Then there was Rem Koolhaas`s documentary on Nigerian megalopolis Lagos, which ignored the rough reality of ungoverned urbanization and focused on the aesthetics, the final verdict being that Lagos`s mechanisms are super interesting. In 2014, at Salone del Mobile in Milano megabrand Cappellini presented its products as part of an installation inspired by the fluidity and individuality of South African villages : ”Cap Town is an array of form and color, highlighting the fluid and unique architectures of villages in the southern hemisphere. Raw and rough colors contrast with the traditional canons of aesthetics and beauty, against the vision of a world that has been beautified at all costs while leaving room for individual choices.”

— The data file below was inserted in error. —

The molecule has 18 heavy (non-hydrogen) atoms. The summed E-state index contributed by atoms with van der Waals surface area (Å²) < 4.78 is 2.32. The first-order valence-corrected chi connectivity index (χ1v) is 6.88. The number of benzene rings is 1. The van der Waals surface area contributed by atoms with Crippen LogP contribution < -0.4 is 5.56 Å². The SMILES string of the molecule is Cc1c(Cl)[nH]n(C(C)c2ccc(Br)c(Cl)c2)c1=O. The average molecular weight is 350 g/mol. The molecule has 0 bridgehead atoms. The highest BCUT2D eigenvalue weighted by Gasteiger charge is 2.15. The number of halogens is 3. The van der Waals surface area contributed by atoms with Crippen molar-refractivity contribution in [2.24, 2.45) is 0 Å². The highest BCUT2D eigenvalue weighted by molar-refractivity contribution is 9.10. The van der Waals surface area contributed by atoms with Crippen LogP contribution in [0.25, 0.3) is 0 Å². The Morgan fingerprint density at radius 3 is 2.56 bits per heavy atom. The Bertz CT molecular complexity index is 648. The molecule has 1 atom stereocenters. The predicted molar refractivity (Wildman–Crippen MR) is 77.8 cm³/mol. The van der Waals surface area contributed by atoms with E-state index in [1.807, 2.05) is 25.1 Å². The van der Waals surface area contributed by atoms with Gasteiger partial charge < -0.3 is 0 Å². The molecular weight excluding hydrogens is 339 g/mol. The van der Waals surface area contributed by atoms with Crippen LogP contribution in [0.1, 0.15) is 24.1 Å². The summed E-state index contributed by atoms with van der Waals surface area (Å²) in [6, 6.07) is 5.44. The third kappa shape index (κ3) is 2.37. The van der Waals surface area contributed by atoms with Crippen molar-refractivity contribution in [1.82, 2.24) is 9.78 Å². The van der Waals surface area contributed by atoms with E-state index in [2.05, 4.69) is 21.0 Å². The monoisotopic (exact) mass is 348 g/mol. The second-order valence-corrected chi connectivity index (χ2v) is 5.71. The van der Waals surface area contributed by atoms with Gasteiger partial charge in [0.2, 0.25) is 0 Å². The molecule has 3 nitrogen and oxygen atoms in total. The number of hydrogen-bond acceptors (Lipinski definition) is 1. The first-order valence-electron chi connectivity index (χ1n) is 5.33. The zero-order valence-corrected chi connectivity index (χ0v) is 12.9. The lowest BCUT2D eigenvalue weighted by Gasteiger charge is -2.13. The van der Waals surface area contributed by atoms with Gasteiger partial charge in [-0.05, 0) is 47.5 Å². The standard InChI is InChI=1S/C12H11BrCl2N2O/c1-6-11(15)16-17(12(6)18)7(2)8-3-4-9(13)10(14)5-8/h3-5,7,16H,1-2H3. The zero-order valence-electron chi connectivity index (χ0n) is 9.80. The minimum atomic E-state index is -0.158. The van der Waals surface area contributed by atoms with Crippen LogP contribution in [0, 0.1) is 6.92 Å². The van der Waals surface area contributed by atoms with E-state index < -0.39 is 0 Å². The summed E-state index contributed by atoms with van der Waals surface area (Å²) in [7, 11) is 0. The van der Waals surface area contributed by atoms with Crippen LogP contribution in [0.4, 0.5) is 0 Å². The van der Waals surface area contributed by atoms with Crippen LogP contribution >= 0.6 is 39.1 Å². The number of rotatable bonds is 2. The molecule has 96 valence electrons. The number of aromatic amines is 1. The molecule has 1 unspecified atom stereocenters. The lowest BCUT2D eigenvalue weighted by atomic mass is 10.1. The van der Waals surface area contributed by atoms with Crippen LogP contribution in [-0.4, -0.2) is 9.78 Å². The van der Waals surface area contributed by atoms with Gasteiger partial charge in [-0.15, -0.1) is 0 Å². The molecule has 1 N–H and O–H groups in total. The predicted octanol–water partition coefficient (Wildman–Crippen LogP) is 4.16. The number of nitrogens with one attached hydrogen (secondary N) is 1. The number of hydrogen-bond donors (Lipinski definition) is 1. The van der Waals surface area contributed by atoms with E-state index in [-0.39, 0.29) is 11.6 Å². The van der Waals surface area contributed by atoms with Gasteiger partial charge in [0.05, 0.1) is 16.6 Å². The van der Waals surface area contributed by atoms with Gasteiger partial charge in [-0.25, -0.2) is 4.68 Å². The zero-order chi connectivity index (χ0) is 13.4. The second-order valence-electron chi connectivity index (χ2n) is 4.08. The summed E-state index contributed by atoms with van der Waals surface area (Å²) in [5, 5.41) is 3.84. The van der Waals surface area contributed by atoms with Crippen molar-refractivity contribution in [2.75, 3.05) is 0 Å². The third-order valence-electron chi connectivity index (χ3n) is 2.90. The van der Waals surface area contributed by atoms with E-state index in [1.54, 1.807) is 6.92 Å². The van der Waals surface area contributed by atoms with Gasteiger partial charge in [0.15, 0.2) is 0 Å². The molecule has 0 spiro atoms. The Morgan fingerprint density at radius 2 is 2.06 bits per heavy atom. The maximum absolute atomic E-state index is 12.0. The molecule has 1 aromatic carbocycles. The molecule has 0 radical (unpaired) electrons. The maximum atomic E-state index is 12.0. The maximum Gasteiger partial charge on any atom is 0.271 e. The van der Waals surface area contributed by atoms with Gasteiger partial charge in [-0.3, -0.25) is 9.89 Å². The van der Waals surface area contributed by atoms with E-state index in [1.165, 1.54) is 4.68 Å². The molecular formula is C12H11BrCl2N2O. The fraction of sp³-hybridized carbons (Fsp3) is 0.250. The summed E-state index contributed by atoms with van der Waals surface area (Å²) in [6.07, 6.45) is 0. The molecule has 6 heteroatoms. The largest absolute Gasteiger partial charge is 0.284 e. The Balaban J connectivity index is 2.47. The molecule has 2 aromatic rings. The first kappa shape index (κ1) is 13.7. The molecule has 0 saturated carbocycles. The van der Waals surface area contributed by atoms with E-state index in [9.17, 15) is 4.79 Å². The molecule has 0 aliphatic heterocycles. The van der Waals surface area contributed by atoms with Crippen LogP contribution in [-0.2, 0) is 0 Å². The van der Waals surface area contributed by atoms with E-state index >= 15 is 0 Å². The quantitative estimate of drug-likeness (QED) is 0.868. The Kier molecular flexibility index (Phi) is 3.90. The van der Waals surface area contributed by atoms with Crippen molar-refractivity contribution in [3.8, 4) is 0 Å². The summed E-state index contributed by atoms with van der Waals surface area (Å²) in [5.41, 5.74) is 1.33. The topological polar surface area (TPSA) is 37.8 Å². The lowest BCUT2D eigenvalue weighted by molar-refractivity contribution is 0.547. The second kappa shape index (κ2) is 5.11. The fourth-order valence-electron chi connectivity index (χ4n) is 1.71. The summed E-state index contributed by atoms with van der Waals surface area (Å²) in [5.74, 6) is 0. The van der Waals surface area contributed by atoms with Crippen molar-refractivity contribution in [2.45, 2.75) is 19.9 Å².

It is therefore obvious that the design world has developed a certain boredom with the polished forms and is now seduced by the rough, the spontaneous and the imperfect, which synchronizes very well with another strong trend we`ve been witnessing, the return of the crafts. In this particular case, a possible explanation might be the growing gap between social classes and the remoteness of these harsh realities, which envelops the whole situation in an exotic aura. While getting inspiration from the poorer communities, studying their way of life and translating it in design objects might draw attention to some social problems (although the value of these pieces in the field of critical design is questionable), and is certainly better than destroying their habitat because of its incredible filthiness, I still think donating a percent of the profits resulting from the sale of a 3000 euro chair could have been a better approach, but who am I to judge?